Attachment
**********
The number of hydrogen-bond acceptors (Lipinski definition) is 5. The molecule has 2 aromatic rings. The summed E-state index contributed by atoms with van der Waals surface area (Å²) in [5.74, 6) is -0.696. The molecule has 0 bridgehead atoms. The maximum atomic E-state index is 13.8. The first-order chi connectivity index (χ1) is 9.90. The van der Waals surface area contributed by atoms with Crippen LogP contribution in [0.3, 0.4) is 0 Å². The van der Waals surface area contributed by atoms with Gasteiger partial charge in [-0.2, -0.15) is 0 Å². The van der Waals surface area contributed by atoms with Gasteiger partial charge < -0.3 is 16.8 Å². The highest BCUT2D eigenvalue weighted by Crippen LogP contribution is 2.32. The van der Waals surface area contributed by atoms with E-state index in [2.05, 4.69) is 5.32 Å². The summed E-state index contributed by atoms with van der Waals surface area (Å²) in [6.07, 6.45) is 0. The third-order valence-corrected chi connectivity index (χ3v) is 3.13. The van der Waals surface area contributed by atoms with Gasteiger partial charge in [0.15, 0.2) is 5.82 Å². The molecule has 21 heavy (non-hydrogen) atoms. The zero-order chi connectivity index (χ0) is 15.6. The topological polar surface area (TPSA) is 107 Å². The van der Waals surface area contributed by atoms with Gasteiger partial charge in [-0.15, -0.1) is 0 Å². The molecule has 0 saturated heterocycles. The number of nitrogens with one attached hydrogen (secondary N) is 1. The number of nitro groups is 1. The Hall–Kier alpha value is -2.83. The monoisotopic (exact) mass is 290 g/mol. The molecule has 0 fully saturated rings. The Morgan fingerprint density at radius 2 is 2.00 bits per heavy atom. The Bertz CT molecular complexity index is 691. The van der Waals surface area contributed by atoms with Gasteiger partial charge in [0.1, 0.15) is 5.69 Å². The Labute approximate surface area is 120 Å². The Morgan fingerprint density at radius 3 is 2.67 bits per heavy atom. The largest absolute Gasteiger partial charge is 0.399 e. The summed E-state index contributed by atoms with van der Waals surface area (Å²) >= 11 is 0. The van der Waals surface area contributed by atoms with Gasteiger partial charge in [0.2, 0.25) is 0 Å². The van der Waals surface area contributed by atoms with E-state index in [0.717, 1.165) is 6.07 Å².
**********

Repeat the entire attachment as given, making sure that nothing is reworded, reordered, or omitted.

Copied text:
The number of hydrogen-bond acceptors (Lipinski definition) is 5. The molecule has 2 aromatic rings. The summed E-state index contributed by atoms with van der Waals surface area (Å²) in [5.74, 6) is -0.696. The molecule has 0 bridgehead atoms. The maximum atomic E-state index is 13.8. The first-order chi connectivity index (χ1) is 9.90. The van der Waals surface area contributed by atoms with Crippen LogP contribution in [0.3, 0.4) is 0 Å². The van der Waals surface area contributed by atoms with Gasteiger partial charge in [-0.2, -0.15) is 0 Å². The van der Waals surface area contributed by atoms with Gasteiger partial charge < -0.3 is 16.8 Å². The highest BCUT2D eigenvalue weighted by Crippen LogP contribution is 2.32. The van der Waals surface area contributed by atoms with E-state index in [2.05, 4.69) is 5.32 Å². The summed E-state index contributed by atoms with van der Waals surface area (Å²) in [6.07, 6.45) is 0. The third-order valence-corrected chi connectivity index (χ3v) is 3.13. The van der Waals surface area contributed by atoms with Gasteiger partial charge in [0.15, 0.2) is 5.82 Å². The molecule has 21 heavy (non-hydrogen) atoms. The zero-order chi connectivity index (χ0) is 15.6. The topological polar surface area (TPSA) is 107 Å². The van der Waals surface area contributed by atoms with Gasteiger partial charge in [-0.15, -0.1) is 0 Å². The molecule has 0 saturated heterocycles. The number of nitrogens with one attached hydrogen (secondary N) is 1. The number of nitro groups is 1. The Hall–Kier alpha value is -2.83. The monoisotopic (exact) mass is 290 g/mol. The molecule has 0 fully saturated rings. The Morgan fingerprint density at radius 2 is 2.00 bits per heavy atom. The Bertz CT molecular complexity index is 691. The van der Waals surface area contributed by atoms with Gasteiger partial charge in [0.1, 0.15) is 5.69 Å². The Labute approximate surface area is 120 Å². The Morgan fingerprint density at radius 3 is 2.67 bits per heavy atom. The largest absolute Gasteiger partial charge is 0.399 e. The summed E-state index contributed by atoms with van der Waals surface area (Å²) >= 11 is 0. The van der Waals surface area contributed by atoms with Gasteiger partial charge in [0.2, 0.25) is 0 Å². The van der Waals surface area contributed by atoms with E-state index in [0.717, 1.165) is 6.07 Å².